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Vowles v Evans and Others, Court of Appeal

18 March 2003
The issues

Rugby – sports injury – referees liability.

The facts

The Claimant aged 24 was playing rugby for Llanharen Second 15. He played Hooker. The match was a local derby against Tondu. At the end of the match, in the last moments of injury time, the scrum collapsed and the Claimant suffered a dislocation of the neck, which resulted in permanent, incomplete Tetraplegia.

The Claimant’s brother had been selected as Hooker by Llanharen, but was called upon on the morning of the match for the First 15s game. The Claimant, who was expecting to be a reserve front row substitute, found himself playing as Hooker. Both teams were amateur, although the first team was professional/semi-professional.

The pitch was in a bad condition after a lot of rain and was boggy. There were many set scrums. The final score was 3 nil to Llanharen. The Judge described the game as “hard fought but not dirty”. 30 minutes or so into the game, Llanharen’s Loose Head Prop went off with a dislocated shoulder. Llanharen had no trained Front Row Forward to take his place. The Pack Leader, Christopher Jones, who had been playing as Flanker, took the Loose Head Prop role. He had never been trained as a Front Row Forward, but had played years before in the front row in low level games and said he was willing to give it a go. The scrum, in which the Claimant was injured, occurred in injury time as Llanharen were hoping to hold the Tondu pack, which was looking for a pushover try. The front rows failed to engage properly. The referee blew and as the scrums parted the Claimant collapsed to the ground. The High Court Judge found for the Claimant. The Defendant appealed.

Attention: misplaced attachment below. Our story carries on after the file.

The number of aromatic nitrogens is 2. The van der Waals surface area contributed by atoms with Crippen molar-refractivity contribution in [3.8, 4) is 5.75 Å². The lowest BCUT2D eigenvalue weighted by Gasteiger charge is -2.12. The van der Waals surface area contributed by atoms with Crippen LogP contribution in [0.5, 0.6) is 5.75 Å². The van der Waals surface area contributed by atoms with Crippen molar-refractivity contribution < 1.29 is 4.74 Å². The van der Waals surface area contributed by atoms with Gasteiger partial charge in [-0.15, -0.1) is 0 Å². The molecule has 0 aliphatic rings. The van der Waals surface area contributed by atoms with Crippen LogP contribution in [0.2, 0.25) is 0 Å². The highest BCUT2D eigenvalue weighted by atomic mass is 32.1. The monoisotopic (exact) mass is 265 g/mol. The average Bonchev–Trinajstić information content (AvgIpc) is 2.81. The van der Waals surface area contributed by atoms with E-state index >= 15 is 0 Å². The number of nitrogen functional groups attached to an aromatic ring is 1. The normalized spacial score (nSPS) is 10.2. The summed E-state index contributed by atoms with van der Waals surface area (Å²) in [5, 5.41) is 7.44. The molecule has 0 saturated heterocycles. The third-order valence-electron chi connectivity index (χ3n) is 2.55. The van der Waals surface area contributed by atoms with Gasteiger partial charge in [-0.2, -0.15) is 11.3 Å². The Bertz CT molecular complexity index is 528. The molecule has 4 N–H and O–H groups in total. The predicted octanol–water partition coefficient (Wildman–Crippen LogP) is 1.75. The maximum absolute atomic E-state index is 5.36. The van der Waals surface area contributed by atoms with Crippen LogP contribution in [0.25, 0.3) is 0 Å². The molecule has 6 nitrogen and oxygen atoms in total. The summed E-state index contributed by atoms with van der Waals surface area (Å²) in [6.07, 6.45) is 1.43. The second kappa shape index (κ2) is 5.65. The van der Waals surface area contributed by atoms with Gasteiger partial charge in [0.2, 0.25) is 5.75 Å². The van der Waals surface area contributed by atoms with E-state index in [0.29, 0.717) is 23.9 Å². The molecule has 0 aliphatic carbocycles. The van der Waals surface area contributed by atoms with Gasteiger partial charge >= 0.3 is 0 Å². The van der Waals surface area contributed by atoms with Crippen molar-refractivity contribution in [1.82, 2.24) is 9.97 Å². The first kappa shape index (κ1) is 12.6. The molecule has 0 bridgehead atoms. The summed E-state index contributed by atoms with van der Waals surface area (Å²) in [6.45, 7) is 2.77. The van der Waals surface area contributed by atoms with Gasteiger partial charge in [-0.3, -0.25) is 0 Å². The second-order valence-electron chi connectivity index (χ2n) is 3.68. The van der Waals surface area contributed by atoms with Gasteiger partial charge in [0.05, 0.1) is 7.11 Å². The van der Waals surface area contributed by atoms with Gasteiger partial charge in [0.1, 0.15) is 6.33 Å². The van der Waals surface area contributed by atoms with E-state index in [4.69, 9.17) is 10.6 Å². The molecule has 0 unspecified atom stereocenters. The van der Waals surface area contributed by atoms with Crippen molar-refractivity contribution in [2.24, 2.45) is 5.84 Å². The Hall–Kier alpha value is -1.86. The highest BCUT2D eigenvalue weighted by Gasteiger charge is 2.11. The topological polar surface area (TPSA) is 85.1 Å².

The decision

1. It was fair, just and reasonable to impose a duty of care on the Referee of an Adult Amateur Rugby match.

2. The Judge was entitled to proceed on the basis that Referees or the Welsh Rugby Union could obtain insurance cover.

3. Whilst rugby was a dangerous sport, the rules were designed to minimise those dangers and players’ safety was dependent on the rules being enforced. This was the Referee’s function. Players were entitled to rely on the Referee exercising reasonable care in the application of those functions.

4. The standard of care to be expected depended on all the circumstances. The threshold of liability was high. The allegations put it no higher than expecting basic competence.

5. The Referee had abdicated his responsibility in dealing with the issue of replacement of forwards. He did not make enquiry of the Llanharen Captain or Jones as to the suitability or training of Jones or of any other possible replacement. The Referee should not have permitted Jones to play in the front row and should have offered Llanharen the option of non-contested scrums. In failing to do so, he had breached his duty of care to the players. It was open to the Judge on the evidence to find that the breach had been a significant cause of the Claimant’s accident in the final scrum.

Appeal dismissed.

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The content on this page is provided for the purposes of general interest and information. It contains only brief summaries of aspects of the subject matter and does not provide comprehensive statements of the law. It does not constitute legal advice and does not provide a substitute for it.

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